Skip to content

Deploying Django to GCP on k8s using CNC

You've got many options for flavors to deploy with cnc. For many apps on GCP, we recommend Cloud Run due to the low cost of getting started. run-lite flavor will be as cheap as possible, free for many apps. And the run flavor adds a hybrid approach of using some k8s services using GKE Autopilot as well as other enterprise best practices. For bigger teams who have made k8s investments or who want to use k8s, cnc also offers the GKE flavor which uses GKE Autopilot to offer a lot of customization and integration options. This example is illustrative of other languages/frameworks as well, e.g. rails will be similar. - In this example we are also going to customize the deployment.yml and the deploy script to call a custom webhook before deploying.

Before starting, follow the steps at Getting Started. In particular: - cnc installed with pip install cocnc. cnc uses python3 so in some environments you'd run pip3 install cocnc. - terraform installed (see here). - gcloud installed (docs) and have run gcloud auth application-default login (unless you have an alternative auth setup for gcloud). - kubectl installed, possible with gcloud components or using an alternative method. Read more here.

repo setup

Following the instructions at the django tutorial we have set up our app. We're setting up a complex full-stack API that: - uses a Cloud SQL postgres instance - uses redis as a task broker for rq. You mght use celery or another consumer as well in place of this, as well as being able to use a hosted redis like upstash or another broker like RabbitMQ or Kafka as well if those were part of your stack - has a celery worker running as its own k8s deployment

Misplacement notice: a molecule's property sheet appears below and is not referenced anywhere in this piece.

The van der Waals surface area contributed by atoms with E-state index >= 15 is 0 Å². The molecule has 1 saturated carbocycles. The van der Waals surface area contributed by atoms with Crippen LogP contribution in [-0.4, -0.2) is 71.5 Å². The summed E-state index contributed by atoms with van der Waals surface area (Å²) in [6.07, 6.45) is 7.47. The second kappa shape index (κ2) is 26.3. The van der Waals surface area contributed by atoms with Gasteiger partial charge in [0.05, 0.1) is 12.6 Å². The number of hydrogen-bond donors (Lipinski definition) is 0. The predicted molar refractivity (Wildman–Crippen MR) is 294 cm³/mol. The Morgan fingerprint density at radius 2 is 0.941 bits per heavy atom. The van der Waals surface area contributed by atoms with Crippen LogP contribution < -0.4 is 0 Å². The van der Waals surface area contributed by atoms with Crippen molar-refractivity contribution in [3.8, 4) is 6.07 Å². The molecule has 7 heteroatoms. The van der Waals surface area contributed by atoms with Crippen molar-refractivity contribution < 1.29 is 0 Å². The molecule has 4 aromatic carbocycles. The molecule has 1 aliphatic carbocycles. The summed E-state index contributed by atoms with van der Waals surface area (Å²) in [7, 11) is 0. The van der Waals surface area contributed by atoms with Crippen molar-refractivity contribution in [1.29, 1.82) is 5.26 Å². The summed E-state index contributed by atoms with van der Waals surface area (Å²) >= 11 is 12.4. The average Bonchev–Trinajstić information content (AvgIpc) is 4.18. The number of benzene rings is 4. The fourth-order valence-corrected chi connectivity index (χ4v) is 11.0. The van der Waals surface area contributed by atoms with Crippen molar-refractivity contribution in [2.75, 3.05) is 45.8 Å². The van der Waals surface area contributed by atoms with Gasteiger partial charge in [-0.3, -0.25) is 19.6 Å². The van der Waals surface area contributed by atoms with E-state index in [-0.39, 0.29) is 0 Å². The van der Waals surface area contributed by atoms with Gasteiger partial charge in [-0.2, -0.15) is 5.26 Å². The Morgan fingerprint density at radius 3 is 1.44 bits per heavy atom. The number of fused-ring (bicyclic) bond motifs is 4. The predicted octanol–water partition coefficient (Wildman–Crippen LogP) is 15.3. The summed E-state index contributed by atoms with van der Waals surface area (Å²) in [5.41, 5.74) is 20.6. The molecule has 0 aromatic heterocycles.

Here's an example repo for this setup: see the repo at github.

As indicated in the tutorial, we update settings with the right configuration to talk to our database. For django with postgres this looks like:

    "default": {
        "ENGINE": "django.db.backends.postgresql",
        "NAME": os.environ.get("DB_NAME"),
        "USER": os.environ.get("DB_USER"),
        "PASSWORD": os.environ.get("DB_PASSWORD"),
        "HOST": os.environ.get("DB_HOST"),
        "PORT": "5432",

The environment variables refereced will be automatically populated by cnc based on the configuration's resources. In your app, you'd want to handle setting these in development to the right values, having defaults that work locally when these are not set (e.g. in dev), or using an alternate with different values.

You'll want to add allowed hosts, this can be complex in the cloud due to managed load balancers using their IP as their host header in many cases. There are a variety of solutions to this problem, for more info read this post on SO. For the purpose of this demo, we are going to have you set ALLOWED_HOSTS to * but in production we are sure you will find a better solution.

The repo has a rq worker in You will likely have a few similar processes, maybe using another similar library, and can modify the commands in cnc.yml as needed. Each worker will get its own independent deployment in k8s, with autoscaling and resource allocation able to be overridden as needed.


You add this to cnc.yml. Read more about the file format here.